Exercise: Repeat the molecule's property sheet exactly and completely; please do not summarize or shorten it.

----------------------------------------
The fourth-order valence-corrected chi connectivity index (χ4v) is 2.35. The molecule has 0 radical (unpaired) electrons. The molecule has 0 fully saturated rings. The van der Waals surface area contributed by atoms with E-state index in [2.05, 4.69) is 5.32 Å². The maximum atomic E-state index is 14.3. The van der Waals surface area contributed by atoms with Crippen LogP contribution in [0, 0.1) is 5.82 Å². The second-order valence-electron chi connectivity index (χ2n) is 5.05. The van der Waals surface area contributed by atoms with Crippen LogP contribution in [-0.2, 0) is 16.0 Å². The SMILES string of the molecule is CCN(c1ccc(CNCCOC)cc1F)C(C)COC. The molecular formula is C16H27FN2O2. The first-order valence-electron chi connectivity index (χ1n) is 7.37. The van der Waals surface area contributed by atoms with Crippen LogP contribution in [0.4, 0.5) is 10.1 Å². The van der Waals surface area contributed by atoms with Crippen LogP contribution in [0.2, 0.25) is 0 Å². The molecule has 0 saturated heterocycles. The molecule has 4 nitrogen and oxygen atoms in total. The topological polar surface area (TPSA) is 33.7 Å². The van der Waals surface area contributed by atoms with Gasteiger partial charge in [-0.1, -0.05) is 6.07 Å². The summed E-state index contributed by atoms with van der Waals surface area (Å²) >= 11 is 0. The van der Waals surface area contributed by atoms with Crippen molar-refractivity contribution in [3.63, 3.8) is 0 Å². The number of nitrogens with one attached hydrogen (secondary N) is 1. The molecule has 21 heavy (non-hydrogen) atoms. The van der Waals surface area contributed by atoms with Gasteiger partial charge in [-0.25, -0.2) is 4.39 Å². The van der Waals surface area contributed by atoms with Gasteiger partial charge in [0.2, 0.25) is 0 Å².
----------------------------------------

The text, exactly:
The fourth-order valence-corrected chi connectivity index (χ4v) is 2.35. The molecule has 0 radical (unpaired) electrons. The molecule has 0 fully saturated rings. The van der Waals surface area contributed by atoms with E-state index in [2.05, 4.69) is 5.32 Å². The maximum atomic E-state index is 14.3. The van der Waals surface area contributed by atoms with Crippen LogP contribution in [0, 0.1) is 5.82 Å². The second-order valence-electron chi connectivity index (χ2n) is 5.05. The van der Waals surface area contributed by atoms with Crippen LogP contribution in [-0.2, 0) is 16.0 Å². The SMILES string of the molecule is CCN(c1ccc(CNCCOC)cc1F)C(C)COC. The molecular formula is C16H27FN2O2. The first-order valence-electron chi connectivity index (χ1n) is 7.37. The van der Waals surface area contributed by atoms with Crippen LogP contribution in [0.4, 0.5) is 10.1 Å². The van der Waals surface area contributed by atoms with Crippen LogP contribution in [0.2, 0.25) is 0 Å². The molecule has 0 saturated heterocycles. The molecule has 4 nitrogen and oxygen atoms in total. The topological polar surface area (TPSA) is 33.7 Å². The van der Waals surface area contributed by atoms with Gasteiger partial charge in [-0.1, -0.05) is 6.07 Å². The summed E-state index contributed by atoms with van der Waals surface area (Å²) >= 11 is 0. The van der Waals surface area contributed by atoms with Crippen molar-refractivity contribution in [3.63, 3.8) is 0 Å². The number of nitrogens with one attached hydrogen (secondary N) is 1. The molecule has 21 heavy (non-hydrogen) atoms. The van der Waals surface area contributed by atoms with Gasteiger partial charge in [-0.25, -0.2) is 4.39 Å². The van der Waals surface area contributed by atoms with Gasteiger partial charge in [0.2, 0.25) is 0 Å².